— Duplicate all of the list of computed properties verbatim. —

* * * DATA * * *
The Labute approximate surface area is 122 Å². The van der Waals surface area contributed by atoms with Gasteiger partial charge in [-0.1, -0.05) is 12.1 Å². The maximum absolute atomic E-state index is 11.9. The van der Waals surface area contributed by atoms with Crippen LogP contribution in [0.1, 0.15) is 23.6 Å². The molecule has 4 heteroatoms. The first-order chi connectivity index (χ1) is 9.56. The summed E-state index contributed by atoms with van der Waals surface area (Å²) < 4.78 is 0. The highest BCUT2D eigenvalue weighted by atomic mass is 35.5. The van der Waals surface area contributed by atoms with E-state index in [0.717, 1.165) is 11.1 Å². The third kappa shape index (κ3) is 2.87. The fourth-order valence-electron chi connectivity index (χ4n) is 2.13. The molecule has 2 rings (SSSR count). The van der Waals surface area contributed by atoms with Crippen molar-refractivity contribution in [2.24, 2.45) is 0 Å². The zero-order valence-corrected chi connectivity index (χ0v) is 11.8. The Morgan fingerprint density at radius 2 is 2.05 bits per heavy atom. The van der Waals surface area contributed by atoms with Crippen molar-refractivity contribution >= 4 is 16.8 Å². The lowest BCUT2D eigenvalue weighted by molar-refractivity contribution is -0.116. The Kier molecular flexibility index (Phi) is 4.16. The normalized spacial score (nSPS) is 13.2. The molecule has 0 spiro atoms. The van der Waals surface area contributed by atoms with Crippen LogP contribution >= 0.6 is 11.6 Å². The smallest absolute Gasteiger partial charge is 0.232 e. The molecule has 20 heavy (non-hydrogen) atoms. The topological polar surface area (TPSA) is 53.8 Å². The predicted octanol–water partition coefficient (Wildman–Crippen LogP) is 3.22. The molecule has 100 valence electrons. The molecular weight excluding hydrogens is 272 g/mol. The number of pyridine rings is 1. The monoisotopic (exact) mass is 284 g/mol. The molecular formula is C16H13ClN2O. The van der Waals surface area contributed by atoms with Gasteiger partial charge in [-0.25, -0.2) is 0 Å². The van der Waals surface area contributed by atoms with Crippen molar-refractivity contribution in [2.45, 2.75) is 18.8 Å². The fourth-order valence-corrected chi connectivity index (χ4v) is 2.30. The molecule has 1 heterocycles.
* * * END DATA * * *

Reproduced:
The Labute approximate surface area is 122 Å². The van der Waals surface area contributed by atoms with Gasteiger partial charge in [-0.1, -0.05) is 12.1 Å². The maximum absolute atomic E-state index is 11.9. The van der Waals surface area contributed by atoms with Crippen LogP contribution in [0.1, 0.15) is 23.6 Å². The molecule has 4 heteroatoms. The first-order chi connectivity index (χ1) is 9.56. The summed E-state index contributed by atoms with van der Waals surface area (Å²) < 4.78 is 0. The highest BCUT2D eigenvalue weighted by atomic mass is 35.5. The van der Waals surface area contributed by atoms with E-state index in [0.717, 1.165) is 11.1 Å². The third kappa shape index (κ3) is 2.87. The fourth-order valence-electron chi connectivity index (χ4n) is 2.13. The molecule has 2 rings (SSSR count). The van der Waals surface area contributed by atoms with Crippen molar-refractivity contribution in [2.24, 2.45) is 0 Å². The zero-order valence-corrected chi connectivity index (χ0v) is 11.8. The Morgan fingerprint density at radius 2 is 2.05 bits per heavy atom. The van der Waals surface area contributed by atoms with Crippen molar-refractivity contribution >= 4 is 16.8 Å². The lowest BCUT2D eigenvalue weighted by molar-refractivity contribution is -0.116. The Kier molecular flexibility index (Phi) is 4.16. The normalized spacial score (nSPS) is 13.2. The molecule has 0 spiro atoms. The van der Waals surface area contributed by atoms with Crippen LogP contribution >= 0.6 is 11.6 Å². The smallest absolute Gasteiger partial charge is 0.232 e. The molecule has 20 heavy (non-hydrogen) atoms. The topological polar surface area (TPSA) is 53.8 Å². The predicted octanol–water partition coefficient (Wildman–Crippen LogP) is 3.22. The molecule has 100 valence electrons. The molecular weight excluding hydrogens is 272 g/mol. The number of pyridine rings is 1. The monoisotopic (exact) mass is 284 g/mol. The molecular formula is C16H13ClN2O. The van der Waals surface area contributed by atoms with Gasteiger partial charge in [-0.25, -0.2) is 0 Å². The van der Waals surface area contributed by atoms with Crippen molar-refractivity contribution in [2.45, 2.75) is 18.8 Å². The fourth-order valence-corrected chi connectivity index (χ4v) is 2.30. The molecule has 1 heterocycles.